Sinners in the hands of an angry god. Apostate communities subjected to trials and tribulations. “We have insulted God at the highest levels of our government. And, then we say ‘why does this happen?’ It is happening because God Almighty is lifting his protection from us” (Pat Robertson). Or, and: Blowback. Boomerang. Why do they hate us? Unintended consequences. Unknown unknowns.

Every country has its origin myths, even if its myth is that is has no origin. A people under attack will ramp up its myth-making and myth-preserving energies. So it was during King Philip’s War in the late seventeenth century, and so it has been these past several years, as Faludi argues throughout “The Terror Dream.”

The Truth, is Bald, and Cold—

One thinks of the failure of representation since 9/11, the proliferation of novels, the media glut, the surfeit of images that somehow slide too easily into a banal repertoire, commodified shock. Here Dickinson’s ceaseless instinct for negation, distinction, refinement, annihilation, seems wholly relevant, when things are

most like Chaos—Stopless—cool—
Without a Chance, or Spar—
Or even a Report of Land—
To justify—Despair.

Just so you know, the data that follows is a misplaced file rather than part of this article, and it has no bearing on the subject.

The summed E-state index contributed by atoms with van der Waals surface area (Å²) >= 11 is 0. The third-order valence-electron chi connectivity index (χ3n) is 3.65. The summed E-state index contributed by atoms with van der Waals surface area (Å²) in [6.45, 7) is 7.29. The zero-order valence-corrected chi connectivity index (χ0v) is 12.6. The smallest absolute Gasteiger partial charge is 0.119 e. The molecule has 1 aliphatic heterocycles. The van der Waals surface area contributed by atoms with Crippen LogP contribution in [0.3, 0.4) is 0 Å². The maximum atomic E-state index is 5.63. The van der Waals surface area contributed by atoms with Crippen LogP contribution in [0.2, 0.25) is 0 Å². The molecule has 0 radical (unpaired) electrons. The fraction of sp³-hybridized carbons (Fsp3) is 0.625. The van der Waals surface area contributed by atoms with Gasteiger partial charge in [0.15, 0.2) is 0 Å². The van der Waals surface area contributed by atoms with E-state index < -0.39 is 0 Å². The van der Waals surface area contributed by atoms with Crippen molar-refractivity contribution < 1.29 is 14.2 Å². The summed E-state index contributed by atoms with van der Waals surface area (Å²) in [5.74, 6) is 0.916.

Her lines can seem uncannily, New Englandly, to anticipate some of the more controversial responses to 9/11. For example, Karlheinz Stockhausen’s infamous (and, when read in full, complex) meditation on the destruction of that day as infernal art, aesthetic cataclysm:

’Tis so appalling—it exhilarates—
So over Horror, it half Captivates—

Or Susan Sontag’s dissenting remarks published in The New Yorker, Sept. 24, 2001—

The disconnect between last Tuesday’s monstrous dose of reality and the self-righteous drivel and outright deceptions being peddled by public figures and TV commentators is startling, depressing. The voices licensed to follow the event seem to have joined together in a campaign to infantilize the public. Where is the acknowledgement that this was not a “cowardly” attack on “civilization” or “liberty” or “humanity” or “the free world” but an attack on the world’s self-proclaimed super-power, undertaken as a consequence of specific American alliances and actions?